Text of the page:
I've had my nose to the grindstone --- sort of --- this week, trying to finish the text for a commemorative book about the Hotel Charitone that will be issued this fall by the Lucas County Preservation Alliance, non-profit partner of Hotel Charitone LLC.
That's involved a good deal of editing and considerable writing, bridging the gaps left by earlier pieces about the grand --- and now fully restored --- old hotel.
I'm not going to publish here, too, but thought it might be interesting to post one of the new chapters dealing with conditions that led to the Charitone's construction in 1923 and the men, William D. Junkin and Henry F. McCollough, who built it.
|William D. Junkin|
To understand why the Chariton square was a prime location for a hotel of the Charitone’s scale in 1922-23, it is necessary to know a little about conditions in Lucas County at the time.
The county continued to flourish agriculturally as it had since the first settlers arrived in 1846, combining livestock, grain and hay production in a traditional manner that continued to make it one of Iowa’s top producers.
In addition, the coal industry --- first developed near Lucas during the 1880s --- was booming.
Chariton’s population, which stood at 3,794 in 1910, had by 1920 increased 36 percent --- to 5,175. There was no reason to believe the upward trend would not continue, and it did just that until reaching its peak of 5,754 in 1940.
|Henry F. McCollough|
The north-south Rock Island Railroad line, completed during the summer of 1913, had turned Chariton into a major transportation hub. It provided both a direct route from the Twin Cities to Kansas City, thus giving the Rock an advantage over the Great Western, then dominant, and also allowed the vast coal fields of northeast Lucas County and southern Marion County to open.
The east-west C.B.&Q. line continued to link Burlington and Omaha, as it had since the late 1860s, and C.B.&Q. spur lines linked Chariton to St. Joseph, Missouri, and Indianola.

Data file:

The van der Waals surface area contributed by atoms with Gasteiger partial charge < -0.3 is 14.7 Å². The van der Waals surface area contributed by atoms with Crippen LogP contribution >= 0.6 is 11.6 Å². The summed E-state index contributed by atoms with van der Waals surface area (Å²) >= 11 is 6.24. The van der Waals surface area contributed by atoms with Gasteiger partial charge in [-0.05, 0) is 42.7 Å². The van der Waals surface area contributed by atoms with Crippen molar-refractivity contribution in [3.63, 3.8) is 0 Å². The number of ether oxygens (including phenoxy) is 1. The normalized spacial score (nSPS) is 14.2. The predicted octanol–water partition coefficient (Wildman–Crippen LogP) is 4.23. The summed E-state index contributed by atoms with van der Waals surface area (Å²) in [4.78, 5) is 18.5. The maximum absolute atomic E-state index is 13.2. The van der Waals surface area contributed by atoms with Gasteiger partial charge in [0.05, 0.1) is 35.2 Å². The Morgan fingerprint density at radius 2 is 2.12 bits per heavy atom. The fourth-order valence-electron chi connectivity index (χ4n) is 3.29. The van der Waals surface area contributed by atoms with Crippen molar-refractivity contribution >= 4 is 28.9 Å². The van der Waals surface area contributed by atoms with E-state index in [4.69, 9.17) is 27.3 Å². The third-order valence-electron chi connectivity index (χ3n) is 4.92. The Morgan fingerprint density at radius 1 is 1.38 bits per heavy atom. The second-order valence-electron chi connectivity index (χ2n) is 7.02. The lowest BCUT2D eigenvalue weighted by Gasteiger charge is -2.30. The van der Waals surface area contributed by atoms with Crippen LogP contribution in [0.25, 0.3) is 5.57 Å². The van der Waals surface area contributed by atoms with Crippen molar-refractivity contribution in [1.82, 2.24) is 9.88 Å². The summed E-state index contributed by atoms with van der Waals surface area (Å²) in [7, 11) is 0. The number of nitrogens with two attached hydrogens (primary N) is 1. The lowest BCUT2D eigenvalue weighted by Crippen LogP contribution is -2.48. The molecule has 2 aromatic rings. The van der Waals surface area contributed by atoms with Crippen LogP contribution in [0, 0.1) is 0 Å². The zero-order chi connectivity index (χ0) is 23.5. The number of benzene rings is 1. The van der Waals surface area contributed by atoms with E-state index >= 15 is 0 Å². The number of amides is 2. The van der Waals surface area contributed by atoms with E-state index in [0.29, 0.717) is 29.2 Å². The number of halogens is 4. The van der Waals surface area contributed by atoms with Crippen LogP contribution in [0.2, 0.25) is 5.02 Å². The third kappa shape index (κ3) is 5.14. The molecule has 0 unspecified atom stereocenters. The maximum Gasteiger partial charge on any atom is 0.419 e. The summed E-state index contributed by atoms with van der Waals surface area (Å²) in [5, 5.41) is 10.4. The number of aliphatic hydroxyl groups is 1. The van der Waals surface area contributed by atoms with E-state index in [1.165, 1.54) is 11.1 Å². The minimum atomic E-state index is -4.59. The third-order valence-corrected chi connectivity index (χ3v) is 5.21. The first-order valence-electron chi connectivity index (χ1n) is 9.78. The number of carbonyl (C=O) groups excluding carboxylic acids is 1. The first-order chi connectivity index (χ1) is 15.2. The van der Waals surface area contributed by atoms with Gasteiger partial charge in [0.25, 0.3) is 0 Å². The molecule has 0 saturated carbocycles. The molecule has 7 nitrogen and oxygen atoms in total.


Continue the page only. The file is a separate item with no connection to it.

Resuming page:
The Chariton square was located midway between the C.B.&Q. Depot just northwest of downtown; and the new Rock Island Depot, two blocks east. Much of the nation continued to travel by train. Those who didn’t drove and State Highway 14 and U.S. Highway 34 intersected at the southeast corner of the square.
The legendary Central Iowa Fuel Co. mines beginning just north of Chariton and continuing northeast to Williamson, Tipperary and Olmitz developed after the Rock Island and its spur lines to the mines were completed. In Marion County, Melcher-Dallas also developed into a coal mining center when the Rock Island was complete.
There was a housing boom in Chariton as dozens of compact, white, one-story homes for mining families were constructed --- some, such as those in the area of southeast Chariton known as White City, built by the mining company; many others built by private entrepreneurs.
There were no empty storefronts downtown, businesses flourished and the square was packed on Saturday afternoons and evenings.
As these developments occurred, Chariton’s two principal hotels --- the Depot House, built in 1872 on the second floor of the big C.B.&Q. depot, and the tree-story brick Bates House, a half block west of the square on Braden Avenue, built during 1873, were beginning to show their ages and decline.
It was into this setting that Junkin & McCollough stepped with sufficient backbone and funding to commission the Charitone.